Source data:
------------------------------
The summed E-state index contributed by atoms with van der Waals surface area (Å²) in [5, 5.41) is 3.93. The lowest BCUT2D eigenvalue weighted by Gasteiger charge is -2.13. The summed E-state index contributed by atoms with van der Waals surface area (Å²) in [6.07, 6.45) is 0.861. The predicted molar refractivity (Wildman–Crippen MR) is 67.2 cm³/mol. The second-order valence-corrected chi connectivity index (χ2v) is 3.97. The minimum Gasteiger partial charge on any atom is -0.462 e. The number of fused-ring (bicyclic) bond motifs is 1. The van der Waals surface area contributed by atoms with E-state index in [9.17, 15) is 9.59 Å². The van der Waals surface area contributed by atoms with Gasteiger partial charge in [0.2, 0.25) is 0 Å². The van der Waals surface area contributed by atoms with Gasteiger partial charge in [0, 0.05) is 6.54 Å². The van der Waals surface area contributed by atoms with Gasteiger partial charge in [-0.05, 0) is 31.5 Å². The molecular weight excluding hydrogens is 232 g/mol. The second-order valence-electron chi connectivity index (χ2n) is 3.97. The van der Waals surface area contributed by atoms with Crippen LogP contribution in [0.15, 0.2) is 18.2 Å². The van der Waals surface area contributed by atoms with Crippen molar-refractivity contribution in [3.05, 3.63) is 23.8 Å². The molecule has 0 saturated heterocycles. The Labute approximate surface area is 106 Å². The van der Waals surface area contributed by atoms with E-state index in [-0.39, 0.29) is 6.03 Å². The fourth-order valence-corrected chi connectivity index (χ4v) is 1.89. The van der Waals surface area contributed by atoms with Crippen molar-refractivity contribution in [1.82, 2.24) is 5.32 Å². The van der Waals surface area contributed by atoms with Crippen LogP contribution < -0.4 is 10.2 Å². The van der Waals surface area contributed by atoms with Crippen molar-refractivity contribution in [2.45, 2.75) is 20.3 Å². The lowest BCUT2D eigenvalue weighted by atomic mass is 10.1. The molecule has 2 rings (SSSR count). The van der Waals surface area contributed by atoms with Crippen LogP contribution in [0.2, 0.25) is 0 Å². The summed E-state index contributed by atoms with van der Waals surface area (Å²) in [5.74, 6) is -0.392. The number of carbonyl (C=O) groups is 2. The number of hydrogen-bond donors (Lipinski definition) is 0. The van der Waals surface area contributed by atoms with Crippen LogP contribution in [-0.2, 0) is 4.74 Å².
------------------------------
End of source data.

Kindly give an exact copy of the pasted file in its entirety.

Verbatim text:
The summed E-state index contributed by atoms with van der Waals surface area (Å²) in [5, 5.41) is 3.93. The lowest BCUT2D eigenvalue weighted by Gasteiger charge is -2.13. The summed E-state index contributed by atoms with van der Waals surface area (Å²) in [6.07, 6.45) is 0.861. The predicted molar refractivity (Wildman–Crippen MR) is 67.2 cm³/mol. The second-order valence-corrected chi connectivity index (χ2v) is 3.97. The minimum Gasteiger partial charge on any atom is -0.462 e. The number of fused-ring (bicyclic) bond motifs is 1. The van der Waals surface area contributed by atoms with E-state index in [9.17, 15) is 9.59 Å². The van der Waals surface area contributed by atoms with Gasteiger partial charge in [0.2, 0.25) is 0 Å². The van der Waals surface area contributed by atoms with Gasteiger partial charge in [0, 0.05) is 6.54 Å². The van der Waals surface area contributed by atoms with Gasteiger partial charge in [-0.05, 0) is 31.5 Å². The molecular weight excluding hydrogens is 232 g/mol. The second-order valence-electron chi connectivity index (χ2n) is 3.97. The van der Waals surface area contributed by atoms with Crippen LogP contribution in [0.15, 0.2) is 18.2 Å². The van der Waals surface area contributed by atoms with Crippen molar-refractivity contribution in [3.05, 3.63) is 23.8 Å². The molecule has 0 saturated heterocycles. The Labute approximate surface area is 106 Å². The van der Waals surface area contributed by atoms with E-state index in [-0.39, 0.29) is 6.03 Å². The fourth-order valence-corrected chi connectivity index (χ4v) is 1.89. The van der Waals surface area contributed by atoms with Crippen molar-refractivity contribution in [1.82, 2.24) is 5.32 Å². The van der Waals surface area contributed by atoms with Crippen LogP contribution < -0.4 is 10.2 Å². The van der Waals surface area contributed by atoms with Crippen molar-refractivity contribution in [2.45, 2.75) is 20.3 Å². The lowest BCUT2D eigenvalue weighted by atomic mass is 10.1. The molecule has 2 rings (SSSR count). The van der Waals surface area contributed by atoms with Crippen LogP contribution in [0.2, 0.25) is 0 Å². The summed E-state index contributed by atoms with van der Waals surface area (Å²) in [5.74, 6) is -0.392. The number of carbonyl (C=O) groups is 2. The number of hydrogen-bond donors (Lipinski definition) is 0. The van der Waals surface area contributed by atoms with Crippen LogP contribution in [-0.2, 0) is 4.74 Å².